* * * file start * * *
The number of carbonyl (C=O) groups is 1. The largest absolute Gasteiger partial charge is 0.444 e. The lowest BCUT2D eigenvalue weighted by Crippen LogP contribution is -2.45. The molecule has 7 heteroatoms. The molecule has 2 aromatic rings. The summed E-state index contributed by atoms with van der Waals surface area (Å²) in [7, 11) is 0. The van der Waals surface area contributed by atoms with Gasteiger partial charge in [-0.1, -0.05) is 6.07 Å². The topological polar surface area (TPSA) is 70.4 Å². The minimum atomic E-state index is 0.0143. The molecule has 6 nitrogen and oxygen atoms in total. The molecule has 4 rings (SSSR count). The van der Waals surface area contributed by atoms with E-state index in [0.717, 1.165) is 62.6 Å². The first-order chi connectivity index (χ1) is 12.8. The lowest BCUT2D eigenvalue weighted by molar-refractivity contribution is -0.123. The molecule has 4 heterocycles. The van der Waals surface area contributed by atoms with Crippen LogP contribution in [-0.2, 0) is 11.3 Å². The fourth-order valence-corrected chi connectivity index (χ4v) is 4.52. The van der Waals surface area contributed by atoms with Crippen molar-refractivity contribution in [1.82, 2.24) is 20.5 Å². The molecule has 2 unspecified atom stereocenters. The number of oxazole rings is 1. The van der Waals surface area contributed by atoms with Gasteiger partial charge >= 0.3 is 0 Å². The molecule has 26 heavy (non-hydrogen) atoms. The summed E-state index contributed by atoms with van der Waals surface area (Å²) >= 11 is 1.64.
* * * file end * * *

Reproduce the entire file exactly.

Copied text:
The number of carbonyl (C=O) groups is 1. The largest absolute Gasteiger partial charge is 0.444 e. The lowest BCUT2D eigenvalue weighted by Crippen LogP contribution is -2.45. The molecule has 7 heteroatoms. The molecule has 2 aromatic rings. The summed E-state index contributed by atoms with van der Waals surface area (Å²) in [7, 11) is 0. The van der Waals surface area contributed by atoms with Gasteiger partial charge in [-0.1, -0.05) is 6.07 Å². The topological polar surface area (TPSA) is 70.4 Å². The minimum atomic E-state index is 0.0143. The molecule has 6 nitrogen and oxygen atoms in total. The molecule has 4 rings (SSSR count). The van der Waals surface area contributed by atoms with E-state index in [0.717, 1.165) is 62.6 Å². The first-order chi connectivity index (χ1) is 12.8. The lowest BCUT2D eigenvalue weighted by molar-refractivity contribution is -0.123. The molecule has 4 heterocycles. The van der Waals surface area contributed by atoms with Crippen LogP contribution in [-0.2, 0) is 11.3 Å². The fourth-order valence-corrected chi connectivity index (χ4v) is 4.52. The van der Waals surface area contributed by atoms with Crippen molar-refractivity contribution in [1.82, 2.24) is 20.5 Å². The molecule has 2 unspecified atom stereocenters. The number of oxazole rings is 1. The van der Waals surface area contributed by atoms with Gasteiger partial charge >= 0.3 is 0 Å². The molecule has 26 heavy (non-hydrogen) atoms. The summed E-state index contributed by atoms with van der Waals surface area (Å²) >= 11 is 1.64.